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Bad hire evident almost immediately

According to the study of almost 5,000 managers in 13 countries around the world, 39 percent typically realise within a fortnight that a new hire is not meeting expectations. Meanwhile, over one in seven (15 percent) employers realise they’ve made a mistake within a recruit’s first week on the job.
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Almost two in five businesses (39 percent) take just two weeks to discover that they have hired the wrong person, according to independent research. Contributor Matt Weston, UK Managing Director – Robert Half.

According to the study of almost 5,000 managers in 13 countries around the world, 39 percent typically realise within a fortnight that a new hire is not meeting expectations. Meanwhile, over one in seven (15 percent) employers realise they’ve made a mistake within a recruit’s first week on the job. The most common reasons given were a mismatch of skills (44 percent), underqualified candidates (42 percent) and people found to be lying on their CVs (37 percent).

When asked what steps they took to address a poor hiring decision, 40 percent of employers said they terminated the employee’s contract and started the complex and costly process of finding a replacement, compared to 39 percent who developed a training programme to build the employee’s skills.

In the event of a bad hire, one third (33 percent) of employers turned to a staffing agency to find a replacement, while the same portion have restarted the hiring process from the beginning. Surprisingly, 32 percent adopted a wait and see approach to see if the employee’s performance would improve on its own.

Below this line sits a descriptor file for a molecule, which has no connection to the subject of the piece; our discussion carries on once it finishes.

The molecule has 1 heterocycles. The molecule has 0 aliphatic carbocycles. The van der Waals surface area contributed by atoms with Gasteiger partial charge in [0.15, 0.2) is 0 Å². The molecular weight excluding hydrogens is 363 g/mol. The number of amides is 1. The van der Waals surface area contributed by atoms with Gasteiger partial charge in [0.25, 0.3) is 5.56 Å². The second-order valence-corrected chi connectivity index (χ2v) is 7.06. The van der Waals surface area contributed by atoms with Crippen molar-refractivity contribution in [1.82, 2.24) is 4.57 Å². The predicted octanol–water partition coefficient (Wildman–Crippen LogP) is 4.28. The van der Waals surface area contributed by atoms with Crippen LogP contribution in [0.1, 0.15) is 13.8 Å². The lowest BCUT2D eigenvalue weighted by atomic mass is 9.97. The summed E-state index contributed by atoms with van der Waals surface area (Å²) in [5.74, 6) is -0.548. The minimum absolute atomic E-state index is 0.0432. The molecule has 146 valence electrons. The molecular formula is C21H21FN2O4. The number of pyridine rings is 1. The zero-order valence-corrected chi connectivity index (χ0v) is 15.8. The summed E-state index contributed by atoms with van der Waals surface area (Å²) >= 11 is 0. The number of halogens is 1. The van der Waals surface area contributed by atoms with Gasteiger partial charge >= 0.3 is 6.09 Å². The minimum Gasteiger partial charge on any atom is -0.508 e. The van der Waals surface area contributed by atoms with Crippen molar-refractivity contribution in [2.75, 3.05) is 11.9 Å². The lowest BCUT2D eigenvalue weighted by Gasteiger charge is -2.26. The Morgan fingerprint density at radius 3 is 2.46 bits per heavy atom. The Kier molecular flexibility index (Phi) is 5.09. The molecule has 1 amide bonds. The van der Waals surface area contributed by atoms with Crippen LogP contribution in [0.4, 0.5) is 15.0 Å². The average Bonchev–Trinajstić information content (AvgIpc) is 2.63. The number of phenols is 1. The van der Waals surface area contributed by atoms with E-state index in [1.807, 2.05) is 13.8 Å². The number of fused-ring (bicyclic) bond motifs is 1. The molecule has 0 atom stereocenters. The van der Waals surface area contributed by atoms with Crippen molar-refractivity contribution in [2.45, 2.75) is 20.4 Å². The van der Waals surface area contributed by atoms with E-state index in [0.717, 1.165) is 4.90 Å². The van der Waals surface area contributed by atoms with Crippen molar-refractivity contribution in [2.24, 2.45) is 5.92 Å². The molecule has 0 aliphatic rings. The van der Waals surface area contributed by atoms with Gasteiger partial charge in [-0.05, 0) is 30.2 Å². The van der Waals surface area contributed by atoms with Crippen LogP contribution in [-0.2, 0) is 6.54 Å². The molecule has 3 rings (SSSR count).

Hiring the wrong person for the job can significantly impact an organisation. The top three consequences of a bad hire according to managers are increased workload for colleagues (50 percent), increased stress on colleagues (39 percent) and lost productivity (33 percent). Aside from increased stress and workload for management, other negative consequences include higher recruitment costs (32 percent), lost business opportunities/revenue (24 percent) and low staff morale (24 percent).

Bad hires can be highly costly for companies, though many companies struggle with accurately calculating the cost of hiring the wrong person. While 16 percent say they don’t track these costs, 41 percent said they fail to compile all the data in an overview.  More than one third (34 percent) say some costs are not accurately measurable and 5 percent admit they have not looked at doing it.

“Businesses go to great lengths to find and attract the right candidate, but the cost of making the wrong hire can be significant,” said Matt Weston, UK Managing Director at Robert Half. “Whether organisations decide to terminate their employment or invest in training them, it will impact the company financially and cause significant disruption and stress to the existing workforce. It’s therefore critical to get it right the first time.”

“While some factors, such as cultural fit, attitude, or even lies or embellishments on a CV can be challenging to account for in an interview, an experienced hiring manager and a thorough process should be able to identify most of these. It’s important to ask the right questions, thoroughly test skills and perform meticulous reference checking. Employers would benefit from reviewing their hiring policies to ensure they strike the right balance between efficiency and rigour,” concluded Weston.


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